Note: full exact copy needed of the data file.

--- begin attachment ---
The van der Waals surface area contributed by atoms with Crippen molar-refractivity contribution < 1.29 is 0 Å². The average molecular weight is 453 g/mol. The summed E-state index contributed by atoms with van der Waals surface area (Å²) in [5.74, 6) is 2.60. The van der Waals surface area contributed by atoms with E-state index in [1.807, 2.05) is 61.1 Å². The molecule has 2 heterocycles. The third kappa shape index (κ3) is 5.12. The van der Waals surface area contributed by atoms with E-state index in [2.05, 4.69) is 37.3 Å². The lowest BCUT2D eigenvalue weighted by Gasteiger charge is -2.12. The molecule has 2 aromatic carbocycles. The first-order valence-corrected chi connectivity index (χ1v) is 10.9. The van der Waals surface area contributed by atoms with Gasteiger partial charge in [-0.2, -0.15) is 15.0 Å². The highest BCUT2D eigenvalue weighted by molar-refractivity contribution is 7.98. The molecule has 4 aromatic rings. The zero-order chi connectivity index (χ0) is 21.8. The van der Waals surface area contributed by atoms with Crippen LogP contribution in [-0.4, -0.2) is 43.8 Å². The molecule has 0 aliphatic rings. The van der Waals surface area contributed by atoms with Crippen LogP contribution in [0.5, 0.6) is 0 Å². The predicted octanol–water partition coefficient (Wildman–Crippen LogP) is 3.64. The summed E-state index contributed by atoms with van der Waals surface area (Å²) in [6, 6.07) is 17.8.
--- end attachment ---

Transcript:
The van der Waals surface area contributed by atoms with Crippen molar-refractivity contribution < 1.29 is 0 Å². The average molecular weight is 453 g/mol. The summed E-state index contributed by atoms with van der Waals surface area (Å²) in [5.74, 6) is 2.60. The van der Waals surface area contributed by atoms with E-state index in [1.807, 2.05) is 61.1 Å². The molecule has 2 heterocycles. The third kappa shape index (κ3) is 5.12. The van der Waals surface area contributed by atoms with E-state index in [2.05, 4.69) is 37.3 Å². The lowest BCUT2D eigenvalue weighted by Gasteiger charge is -2.12. The molecule has 2 aromatic carbocycles. The first-order valence-corrected chi connectivity index (χ1v) is 10.9. The van der Waals surface area contributed by atoms with Gasteiger partial charge in [-0.2, -0.15) is 15.0 Å². The highest BCUT2D eigenvalue weighted by molar-refractivity contribution is 7.98. The molecule has 4 aromatic rings. The zero-order chi connectivity index (χ0) is 21.8. The van der Waals surface area contributed by atoms with Crippen LogP contribution in [-0.4, -0.2) is 43.8 Å². The molecule has 0 aliphatic rings. The van der Waals surface area contributed by atoms with Crippen LogP contribution in [0.5, 0.6) is 0 Å². The predicted octanol–water partition coefficient (Wildman–Crippen LogP) is 3.64. The summed E-state index contributed by atoms with van der Waals surface area (Å²) in [6, 6.07) is 17.8.